Theory #3:  Hispanics don’t save because they have not had proper education on saving.

45% of surveyed Hispanics say that they have never been taught financial education and a 1/4 of all Hispanics said that the reason they don’t save money is because they have high levels of debt.  I’m going to get personal for a moment here.  I applied for my first credit card while I was in college.  I worked through college and made my payments on mounting credit card debt so the credit card companies continually offered credit line increases and I accepted.  Before I was finished with college I had run up a significant amount of debt.  I was young and immature and frankly didn’t fully understand how credit cards worked.  I knew you had to pay them back, but I didn’t realize the impact of 20%+ interest on a balance carried.  My parents were savvy credit users but didn’t teach me anything about credit or financial products.  It was only when I took a job working for a bank after graduation that I got wise to credit pitfalls and learned enough to navigate general financial instruments.  My point here is that there is no formal education in our schools about credit or financial products unless you make this field of study your specialty in college.  If parents don’t pass financial education to you, then who?

57% of Hispanics want more financial education from their employers. Coincidentally, 57% of Hispanics have never calculated what they need to save to maintain their standard of living when they retire, and 70% have never formalized a plan for retirement.  There are myriad resources on the internet for financial education but you simply don’t know what you don’t know.  Imagining myself in my college days, running up debt, I am not sure that I would have had the presence of mind to seek information on proper credit usage, in my immaturity, without someone I respected beating me over the head with a life lesson.

“Nearly all Hispanic investors polled (92%) say their parents talked “a lot” or “sometimes” about the value and importance of hard work when they were growing up (similar to 89% of U.S. investors overall), but fewer than half said their parents talked as much about financial issues…”

Is it the responsibility of parents to teach financial education?

“The answer is no, this should not be left to parents,” said Annamaria Lusardi, economics professor at George Washington University. “We don’t ask parents to teach math and physics and history. Why would we ask them to teach financial literacy?”

Perhaps in post financial crisis America we are seeing more financial literacy taught in schools but I am yet to hear my kids come home talking about it.

Leave a comment about your experiences with financial literacy.

If you would like to read more on these topics see the below:

Why Latinos Aren’t Saving for Retirement
Minorities Have Built Less Wealth Than Whites
Why do Blacks and Hispanics Accumulate Less Wealth Than Whites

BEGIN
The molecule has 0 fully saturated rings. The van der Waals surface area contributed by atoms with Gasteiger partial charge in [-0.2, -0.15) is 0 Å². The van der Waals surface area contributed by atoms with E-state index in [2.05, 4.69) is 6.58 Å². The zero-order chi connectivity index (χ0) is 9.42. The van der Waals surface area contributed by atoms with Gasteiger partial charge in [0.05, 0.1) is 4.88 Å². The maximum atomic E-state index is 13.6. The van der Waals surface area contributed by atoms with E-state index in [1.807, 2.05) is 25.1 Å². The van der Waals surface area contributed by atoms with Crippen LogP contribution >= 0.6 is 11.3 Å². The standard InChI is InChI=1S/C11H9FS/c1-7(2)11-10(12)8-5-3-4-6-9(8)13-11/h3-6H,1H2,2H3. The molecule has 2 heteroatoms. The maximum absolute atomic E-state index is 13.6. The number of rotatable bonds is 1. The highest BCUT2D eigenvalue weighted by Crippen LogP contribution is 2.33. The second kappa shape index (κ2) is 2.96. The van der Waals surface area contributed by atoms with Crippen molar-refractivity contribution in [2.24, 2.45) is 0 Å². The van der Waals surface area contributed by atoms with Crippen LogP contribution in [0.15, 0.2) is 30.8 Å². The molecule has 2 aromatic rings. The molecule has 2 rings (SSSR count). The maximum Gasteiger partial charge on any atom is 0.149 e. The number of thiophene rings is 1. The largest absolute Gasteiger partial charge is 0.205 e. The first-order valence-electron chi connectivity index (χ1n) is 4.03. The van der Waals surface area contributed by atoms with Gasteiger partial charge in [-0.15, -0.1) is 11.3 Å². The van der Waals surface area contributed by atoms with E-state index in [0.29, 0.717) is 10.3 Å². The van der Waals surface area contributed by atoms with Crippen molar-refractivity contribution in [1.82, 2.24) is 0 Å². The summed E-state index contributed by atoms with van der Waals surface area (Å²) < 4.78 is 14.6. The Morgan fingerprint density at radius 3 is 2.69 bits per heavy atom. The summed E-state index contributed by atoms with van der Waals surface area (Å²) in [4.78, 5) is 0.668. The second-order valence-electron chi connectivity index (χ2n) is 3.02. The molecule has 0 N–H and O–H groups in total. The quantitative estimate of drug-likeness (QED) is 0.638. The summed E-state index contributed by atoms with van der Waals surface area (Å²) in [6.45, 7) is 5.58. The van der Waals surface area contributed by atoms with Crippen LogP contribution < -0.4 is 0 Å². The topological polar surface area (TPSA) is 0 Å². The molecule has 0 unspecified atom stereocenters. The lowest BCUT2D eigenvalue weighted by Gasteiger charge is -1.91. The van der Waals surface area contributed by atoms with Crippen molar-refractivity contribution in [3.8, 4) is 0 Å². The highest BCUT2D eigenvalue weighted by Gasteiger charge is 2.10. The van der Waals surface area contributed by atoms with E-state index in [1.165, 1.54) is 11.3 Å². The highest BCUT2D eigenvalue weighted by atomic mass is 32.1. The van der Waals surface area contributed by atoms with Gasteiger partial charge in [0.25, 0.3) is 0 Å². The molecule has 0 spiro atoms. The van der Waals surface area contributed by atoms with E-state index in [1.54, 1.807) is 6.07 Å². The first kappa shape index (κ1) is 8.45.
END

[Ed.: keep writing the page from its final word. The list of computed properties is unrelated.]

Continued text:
Saving and Investing for Latinos
Hispanic Investors Hungry for More Investment Knowledge and Education
The Tequila Financial Crisis
Financial Education:  A Job for Teachers or Parents?



El Porque

The Why

Hace algunas semanas fui a una conferencia de capital emprendador en Lima, Perú.  Fui un panelista de la conferencia.  También tuve el placer de conocer mucha gente interesante y escuchar muchas voces brillantes.  Tal vez, el participante más interesante del evento fue Gastón Acurio.  La noche anterior a que hablara Gastón, fui invitado a comer con algunos de los participantes de la conferencia a un restaurante llamado Astrid y Gastón.  Cuando llegué al sitio indicado, pregunté a la gente que se encontraba fuera dónde estaba el restaurante, ya que no podía imaginarme que el edificio que parecía una hacienda en expansión pudiera ser el restaurante.  Entré dentro.  La apariencia interior del restaurante era exquisita, comí con grandes figuras de la comunidad del capital emprendador, los precios no estaban indicados en el menú, y la comida se basaba en combinaciones de explosiones de sabor.  Después de la cena, los camareros nos trajeron lo que parecía una gran bola de chocolate, la camarera tomó una cuchara, tocó la parte superior de la esfera de chocolate y, ésta se abrió revelando frutas y jarabes varios.  Fue una experiencia gastronómica espectacular.  Todo esto es la historia previa al discurso de Gastón Acurio.

Gastón Acurio fundó su primer restaurante con tan solo $40,000 de préstamos de amigos y familia.  Él raspó y arañó mientras empezaba el negocio, y le preocupaba no llegar a tener éxito; no poder servir a la gente suficiente para poder seguir con las puertas del restaurante abiertas.  Al final, ahora tiene 34 restaurantes peruanos en 11 países, y la hacienda en expansión de un restaurante llamado Astrid y Gastón clasificado como número uno de todos los restaurantes de Sudamérica (http://en.astridygaston.com/).